However, at my appointment, the doctor couldn't find Aubree's heart beat. A quick ultrasound showed that something was very, very wrong. Over the next couple of days we learned that our little girl's heart was very broken and we were told she would not survive to birth. I spent the next 15 weeks researching Heterotaxy and all of Aubree's complex heart issues, consulting with doctors across the country, and praying for a miracle. But Aubree decided to write her own ending and left when she was ready. I carried her for 31 weeks and gave birth to her in a silent delivery room. We spent eight hours with her before we said goodbye and left the hospital empty handed.
Today I sat in that same office for a routine prenatal exam. We found out at the beginning of February that Baby #3 was coming in mid-October - nearly the exact same due date one year later. Today's appointment went well. Baby's heart beat was hard to find, but only because the little one kept moving away from the doppler. Apparently his or her sisters have stretched things out enough that there's plenty of room to run around in there ;) We did get to hear a normal heart rate for just a few seconds in between kicks and flips. We've already had two ultrasounds and have a few more scheduled to keep a very close eye on things as baby grows. So far, everything is measuring perfectly and baby is doing great. And just like his or her big sisters, baby is a thumb-sucker :)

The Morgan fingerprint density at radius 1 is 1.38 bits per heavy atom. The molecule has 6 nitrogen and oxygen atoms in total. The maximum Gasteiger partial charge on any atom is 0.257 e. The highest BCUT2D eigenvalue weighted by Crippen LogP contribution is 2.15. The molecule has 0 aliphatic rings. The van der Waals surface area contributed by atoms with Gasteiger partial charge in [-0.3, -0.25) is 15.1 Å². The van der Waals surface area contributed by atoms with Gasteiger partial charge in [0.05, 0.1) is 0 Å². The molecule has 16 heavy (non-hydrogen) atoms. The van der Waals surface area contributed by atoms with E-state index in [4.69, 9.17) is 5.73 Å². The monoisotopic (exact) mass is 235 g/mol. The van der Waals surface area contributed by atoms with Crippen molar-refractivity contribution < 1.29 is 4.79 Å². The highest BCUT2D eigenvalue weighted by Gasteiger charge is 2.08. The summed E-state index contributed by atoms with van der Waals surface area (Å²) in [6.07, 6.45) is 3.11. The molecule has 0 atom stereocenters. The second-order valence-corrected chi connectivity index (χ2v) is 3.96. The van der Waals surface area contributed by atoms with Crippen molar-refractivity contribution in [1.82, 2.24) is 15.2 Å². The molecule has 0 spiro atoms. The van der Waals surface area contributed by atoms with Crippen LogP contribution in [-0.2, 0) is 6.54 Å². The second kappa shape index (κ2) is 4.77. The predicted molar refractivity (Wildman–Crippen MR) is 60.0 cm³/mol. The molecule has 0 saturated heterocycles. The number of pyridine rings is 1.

I wish I could say that I was excited. I am not unhappy by any means, but pregnancy after a loss is unimaginably difficult. Gone is the innocence of getting a positive pregnancy test and blissfully day dreaming about nursery colors. Through this journey I have met some wonderful mommas who have lost babies for various reasons. Now I feel like I know all too well just how terribly wrong things can go. Just because we have no indication of heart defects doesn't mean I won't have a freak placental abruption during labor, or have a cord accident at 39 weeks. Sure, the odds of that happening are very very small. But so were the odds of Aubree getting Heterotaxy. We had better chances of winning the Powerball Jackpot than of her getting Heterotaxy and all of her complex heart issues on top of it (and yes, I did buy a few lotto tickets to see if that bad luck could extend the other way - but sadly it didn't). I am extremely glad this baby is developing normally. But until I hold a screaming baby in my arms and get to take that baby home with me, I am not letting myself get too excited.
In three more weeks we will have a very detailed scan to check every part of baby's anatomy. We will hopefully also get to learn what flavor of human is currently incubating :) Although I am anxious to have a name and to start preparing for a baby, I am really torn on finding out the sex. A girl would be great because I had my heart set on a sister for DD. But a girl will never replace Aubree. A boy would be nice because we have two girls. But a boy will also mean that DD won't have a little sister (at least not right now). It's going to be such a bittersweet moment. No matter what the sex is, it's going to be a very painful reminder of who we are missing.